One effect of the recession was the large number of Americans who were forced to alter their living arrangements by moving in with relatives and others in order to make ends meet. For those who have been collecting rent from younger family members and other tenants during the recession, that money must be reported as income during filing season.

Recent data from the Mortgage Bankers Association shows that 1.2 million households disappeared between 2005 and 2008, in many cases because younger Americans were moving back in with parents in response to economic difficulties.

The MBA also notes that rental income is any payment received for the occupation of use or property, including advance rent payments, security deposits and money paid for canceling a lease.

Elsewhere, the Internal Revenue Service reminds landlords that any services or other work provided in place of rent payments are also to be reported as taxable income. For example, if a person offers to paint a room in exchange for a discount on the rent, that work must be reported at its fair market value.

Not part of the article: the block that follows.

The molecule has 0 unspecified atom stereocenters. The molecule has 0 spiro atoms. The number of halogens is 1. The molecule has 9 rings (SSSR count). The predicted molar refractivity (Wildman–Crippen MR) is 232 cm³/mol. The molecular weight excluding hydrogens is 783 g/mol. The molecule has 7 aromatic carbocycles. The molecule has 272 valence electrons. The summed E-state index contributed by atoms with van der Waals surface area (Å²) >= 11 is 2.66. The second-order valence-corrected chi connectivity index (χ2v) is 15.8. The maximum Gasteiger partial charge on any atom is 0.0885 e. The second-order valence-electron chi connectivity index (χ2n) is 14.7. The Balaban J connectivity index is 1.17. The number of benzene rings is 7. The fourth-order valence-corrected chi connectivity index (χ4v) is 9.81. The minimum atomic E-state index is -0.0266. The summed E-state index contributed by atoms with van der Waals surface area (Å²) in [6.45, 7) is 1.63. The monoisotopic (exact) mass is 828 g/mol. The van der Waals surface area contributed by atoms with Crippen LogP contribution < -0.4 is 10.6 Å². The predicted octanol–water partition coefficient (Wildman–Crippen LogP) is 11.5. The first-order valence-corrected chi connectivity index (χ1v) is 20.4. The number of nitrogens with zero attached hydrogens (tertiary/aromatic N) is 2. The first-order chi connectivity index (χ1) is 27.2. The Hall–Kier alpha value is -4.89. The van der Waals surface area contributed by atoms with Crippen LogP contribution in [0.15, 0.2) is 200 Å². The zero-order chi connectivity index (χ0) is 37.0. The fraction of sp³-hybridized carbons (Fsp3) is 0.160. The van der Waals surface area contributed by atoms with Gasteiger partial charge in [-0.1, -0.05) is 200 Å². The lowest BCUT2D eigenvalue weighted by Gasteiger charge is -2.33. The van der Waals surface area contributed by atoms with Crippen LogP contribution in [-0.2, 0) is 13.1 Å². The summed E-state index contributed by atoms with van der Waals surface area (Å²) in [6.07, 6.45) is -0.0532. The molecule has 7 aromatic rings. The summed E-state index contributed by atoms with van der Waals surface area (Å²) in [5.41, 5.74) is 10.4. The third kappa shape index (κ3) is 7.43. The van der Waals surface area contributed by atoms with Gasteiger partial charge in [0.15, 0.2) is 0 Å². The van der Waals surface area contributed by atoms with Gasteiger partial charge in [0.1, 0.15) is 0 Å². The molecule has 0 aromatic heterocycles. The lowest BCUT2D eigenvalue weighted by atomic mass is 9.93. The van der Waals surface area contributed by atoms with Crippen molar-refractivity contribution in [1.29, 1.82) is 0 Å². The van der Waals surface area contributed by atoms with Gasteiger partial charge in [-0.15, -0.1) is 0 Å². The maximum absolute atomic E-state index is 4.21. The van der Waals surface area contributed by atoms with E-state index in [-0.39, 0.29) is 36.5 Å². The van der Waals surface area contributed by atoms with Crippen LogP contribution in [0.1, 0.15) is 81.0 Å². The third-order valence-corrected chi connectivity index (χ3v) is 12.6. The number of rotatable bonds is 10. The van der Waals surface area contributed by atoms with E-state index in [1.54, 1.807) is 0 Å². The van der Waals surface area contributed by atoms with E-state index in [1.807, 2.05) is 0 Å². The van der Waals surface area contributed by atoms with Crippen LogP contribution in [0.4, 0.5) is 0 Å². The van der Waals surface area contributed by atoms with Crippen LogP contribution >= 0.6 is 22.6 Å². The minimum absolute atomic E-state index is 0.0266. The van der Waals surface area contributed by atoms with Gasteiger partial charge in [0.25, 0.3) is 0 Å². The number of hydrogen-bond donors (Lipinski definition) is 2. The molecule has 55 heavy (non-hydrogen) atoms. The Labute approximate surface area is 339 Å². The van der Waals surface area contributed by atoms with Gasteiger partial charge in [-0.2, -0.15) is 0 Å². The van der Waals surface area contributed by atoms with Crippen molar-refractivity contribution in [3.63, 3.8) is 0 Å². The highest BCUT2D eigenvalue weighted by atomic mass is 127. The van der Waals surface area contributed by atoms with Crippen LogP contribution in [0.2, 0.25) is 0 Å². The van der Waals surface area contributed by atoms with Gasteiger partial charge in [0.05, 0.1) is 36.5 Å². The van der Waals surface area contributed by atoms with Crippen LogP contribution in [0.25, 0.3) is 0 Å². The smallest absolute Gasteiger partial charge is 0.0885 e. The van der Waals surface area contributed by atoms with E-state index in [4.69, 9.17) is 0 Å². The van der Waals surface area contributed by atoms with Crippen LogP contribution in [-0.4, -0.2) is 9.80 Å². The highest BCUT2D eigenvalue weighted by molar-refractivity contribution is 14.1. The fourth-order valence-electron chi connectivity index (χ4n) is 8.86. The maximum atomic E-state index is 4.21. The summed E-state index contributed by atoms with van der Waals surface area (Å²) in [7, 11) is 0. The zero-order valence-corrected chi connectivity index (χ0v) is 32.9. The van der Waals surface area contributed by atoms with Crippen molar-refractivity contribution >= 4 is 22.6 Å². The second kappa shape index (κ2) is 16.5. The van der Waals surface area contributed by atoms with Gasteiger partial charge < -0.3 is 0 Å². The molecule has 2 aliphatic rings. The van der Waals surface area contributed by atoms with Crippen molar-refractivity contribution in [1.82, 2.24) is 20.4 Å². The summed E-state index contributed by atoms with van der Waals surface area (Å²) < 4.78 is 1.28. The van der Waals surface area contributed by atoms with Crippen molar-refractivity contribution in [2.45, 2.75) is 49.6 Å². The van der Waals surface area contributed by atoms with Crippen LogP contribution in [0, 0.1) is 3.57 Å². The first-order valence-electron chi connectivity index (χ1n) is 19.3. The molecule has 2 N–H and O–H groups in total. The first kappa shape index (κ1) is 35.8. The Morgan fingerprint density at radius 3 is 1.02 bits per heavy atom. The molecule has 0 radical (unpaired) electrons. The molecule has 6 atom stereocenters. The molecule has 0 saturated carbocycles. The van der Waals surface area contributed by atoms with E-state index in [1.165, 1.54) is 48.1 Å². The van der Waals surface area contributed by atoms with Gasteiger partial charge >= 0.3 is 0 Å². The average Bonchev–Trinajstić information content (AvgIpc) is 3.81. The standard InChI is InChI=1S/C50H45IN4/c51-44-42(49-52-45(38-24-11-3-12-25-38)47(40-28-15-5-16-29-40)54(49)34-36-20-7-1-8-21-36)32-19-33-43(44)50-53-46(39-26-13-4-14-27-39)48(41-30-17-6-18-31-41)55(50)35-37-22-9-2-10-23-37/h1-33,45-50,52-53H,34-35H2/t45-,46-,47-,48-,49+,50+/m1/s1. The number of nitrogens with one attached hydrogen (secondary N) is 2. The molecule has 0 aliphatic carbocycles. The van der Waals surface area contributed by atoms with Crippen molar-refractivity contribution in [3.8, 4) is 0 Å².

For people who may have only recently welcomed family members back into their home, talking with a skilled tax preparer is the best strategy if they are also collecting rent.

Every effort has been taken to provide the most accurate and honest analysis of the tax information provided in this blog. Please use your discretion before making any decisions based on the information provided. This blog is not intended to be a substitute for seeking professional tax advice based on your individual needs.